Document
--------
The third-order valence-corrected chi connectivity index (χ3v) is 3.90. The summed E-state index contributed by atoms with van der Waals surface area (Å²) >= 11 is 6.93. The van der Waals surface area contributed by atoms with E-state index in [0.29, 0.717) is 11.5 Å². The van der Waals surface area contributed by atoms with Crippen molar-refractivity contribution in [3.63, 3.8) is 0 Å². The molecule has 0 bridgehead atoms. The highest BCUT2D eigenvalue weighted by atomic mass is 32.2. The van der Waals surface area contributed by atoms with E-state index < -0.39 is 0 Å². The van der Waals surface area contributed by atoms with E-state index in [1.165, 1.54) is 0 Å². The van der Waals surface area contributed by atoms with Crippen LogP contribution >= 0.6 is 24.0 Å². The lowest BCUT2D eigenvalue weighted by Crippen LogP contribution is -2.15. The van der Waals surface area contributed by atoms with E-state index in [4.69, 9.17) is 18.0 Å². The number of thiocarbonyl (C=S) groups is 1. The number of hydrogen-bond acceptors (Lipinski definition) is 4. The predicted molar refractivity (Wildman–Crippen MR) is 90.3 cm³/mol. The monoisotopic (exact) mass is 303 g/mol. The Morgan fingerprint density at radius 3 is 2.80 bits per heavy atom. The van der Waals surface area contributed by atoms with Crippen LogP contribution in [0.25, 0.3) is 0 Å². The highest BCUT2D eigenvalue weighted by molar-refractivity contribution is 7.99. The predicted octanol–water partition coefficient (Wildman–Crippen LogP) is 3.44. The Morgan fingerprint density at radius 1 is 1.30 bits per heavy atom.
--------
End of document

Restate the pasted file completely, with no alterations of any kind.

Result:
The third-order valence-corrected chi connectivity index (χ3v) is 3.90. The summed E-state index contributed by atoms with van der Waals surface area (Å²) >= 11 is 6.93. The van der Waals surface area contributed by atoms with E-state index in [0.29, 0.717) is 11.5 Å². The van der Waals surface area contributed by atoms with Crippen molar-refractivity contribution in [3.63, 3.8) is 0 Å². The molecule has 0 bridgehead atoms. The highest BCUT2D eigenvalue weighted by atomic mass is 32.2. The van der Waals surface area contributed by atoms with E-state index < -0.39 is 0 Å². The van der Waals surface area contributed by atoms with E-state index in [1.165, 1.54) is 0 Å². The van der Waals surface area contributed by atoms with Crippen LogP contribution >= 0.6 is 24.0 Å². The lowest BCUT2D eigenvalue weighted by Crippen LogP contribution is -2.15. The van der Waals surface area contributed by atoms with E-state index in [4.69, 9.17) is 18.0 Å². The number of thiocarbonyl (C=S) groups is 1. The number of hydrogen-bond acceptors (Lipinski definition) is 4. The predicted molar refractivity (Wildman–Crippen MR) is 90.3 cm³/mol. The monoisotopic (exact) mass is 303 g/mol. The Morgan fingerprint density at radius 3 is 2.80 bits per heavy atom. The van der Waals surface area contributed by atoms with Crippen LogP contribution in [0.25, 0.3) is 0 Å². The highest BCUT2D eigenvalue weighted by molar-refractivity contribution is 7.99. The predicted octanol–water partition coefficient (Wildman–Crippen LogP) is 3.44. The Morgan fingerprint density at radius 1 is 1.30 bits per heavy atom.